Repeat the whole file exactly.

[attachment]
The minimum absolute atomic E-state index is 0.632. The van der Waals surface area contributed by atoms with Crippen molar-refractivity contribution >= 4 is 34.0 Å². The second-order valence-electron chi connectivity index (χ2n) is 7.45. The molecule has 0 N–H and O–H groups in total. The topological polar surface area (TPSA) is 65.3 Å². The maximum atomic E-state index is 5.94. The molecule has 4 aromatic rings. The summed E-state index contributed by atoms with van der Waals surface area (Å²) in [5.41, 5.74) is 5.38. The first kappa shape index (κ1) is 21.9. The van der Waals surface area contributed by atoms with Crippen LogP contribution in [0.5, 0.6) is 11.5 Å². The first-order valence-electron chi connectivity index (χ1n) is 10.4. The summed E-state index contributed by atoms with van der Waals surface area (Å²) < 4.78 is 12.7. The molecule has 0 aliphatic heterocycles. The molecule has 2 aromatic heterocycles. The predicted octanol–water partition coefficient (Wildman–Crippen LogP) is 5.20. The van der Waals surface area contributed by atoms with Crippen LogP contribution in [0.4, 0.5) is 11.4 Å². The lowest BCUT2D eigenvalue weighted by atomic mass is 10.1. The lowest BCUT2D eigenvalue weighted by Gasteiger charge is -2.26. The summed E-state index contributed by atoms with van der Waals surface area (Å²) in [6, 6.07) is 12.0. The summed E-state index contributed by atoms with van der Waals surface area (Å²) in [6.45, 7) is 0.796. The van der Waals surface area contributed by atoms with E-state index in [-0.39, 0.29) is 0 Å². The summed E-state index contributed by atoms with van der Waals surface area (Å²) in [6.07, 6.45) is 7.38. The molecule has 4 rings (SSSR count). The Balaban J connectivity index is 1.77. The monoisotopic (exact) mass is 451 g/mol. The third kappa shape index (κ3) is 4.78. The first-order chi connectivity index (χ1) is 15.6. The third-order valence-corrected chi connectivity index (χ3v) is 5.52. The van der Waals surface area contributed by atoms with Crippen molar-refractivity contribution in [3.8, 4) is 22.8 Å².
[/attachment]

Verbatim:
The minimum absolute atomic E-state index is 0.632. The van der Waals surface area contributed by atoms with Crippen molar-refractivity contribution >= 4 is 34.0 Å². The second-order valence-electron chi connectivity index (χ2n) is 7.45. The molecule has 0 N–H and O–H groups in total. The topological polar surface area (TPSA) is 65.3 Å². The maximum atomic E-state index is 5.94. The molecule has 4 aromatic rings. The summed E-state index contributed by atoms with van der Waals surface area (Å²) in [5.41, 5.74) is 5.38. The first kappa shape index (κ1) is 21.9. The van der Waals surface area contributed by atoms with Crippen LogP contribution in [0.5, 0.6) is 11.5 Å². The first-order valence-electron chi connectivity index (χ1n) is 10.4. The summed E-state index contributed by atoms with van der Waals surface area (Å²) < 4.78 is 12.7. The molecule has 0 aliphatic heterocycles. The molecule has 2 aromatic heterocycles. The predicted octanol–water partition coefficient (Wildman–Crippen LogP) is 5.20. The van der Waals surface area contributed by atoms with Crippen LogP contribution in [0.4, 0.5) is 11.4 Å². The lowest BCUT2D eigenvalue weighted by atomic mass is 10.1. The lowest BCUT2D eigenvalue weighted by Gasteiger charge is -2.26. The summed E-state index contributed by atoms with van der Waals surface area (Å²) in [6, 6.07) is 12.0. The summed E-state index contributed by atoms with van der Waals surface area (Å²) in [6.45, 7) is 0.796. The van der Waals surface area contributed by atoms with E-state index in [-0.39, 0.29) is 0 Å². The summed E-state index contributed by atoms with van der Waals surface area (Å²) in [6.07, 6.45) is 7.38. The molecule has 4 rings (SSSR count). The Balaban J connectivity index is 1.77. The monoisotopic (exact) mass is 451 g/mol. The third kappa shape index (κ3) is 4.78. The first-order chi connectivity index (χ1) is 15.6. The third-order valence-corrected chi connectivity index (χ3v) is 5.52. The van der Waals surface area contributed by atoms with Crippen molar-refractivity contribution in [3.8, 4) is 22.8 Å².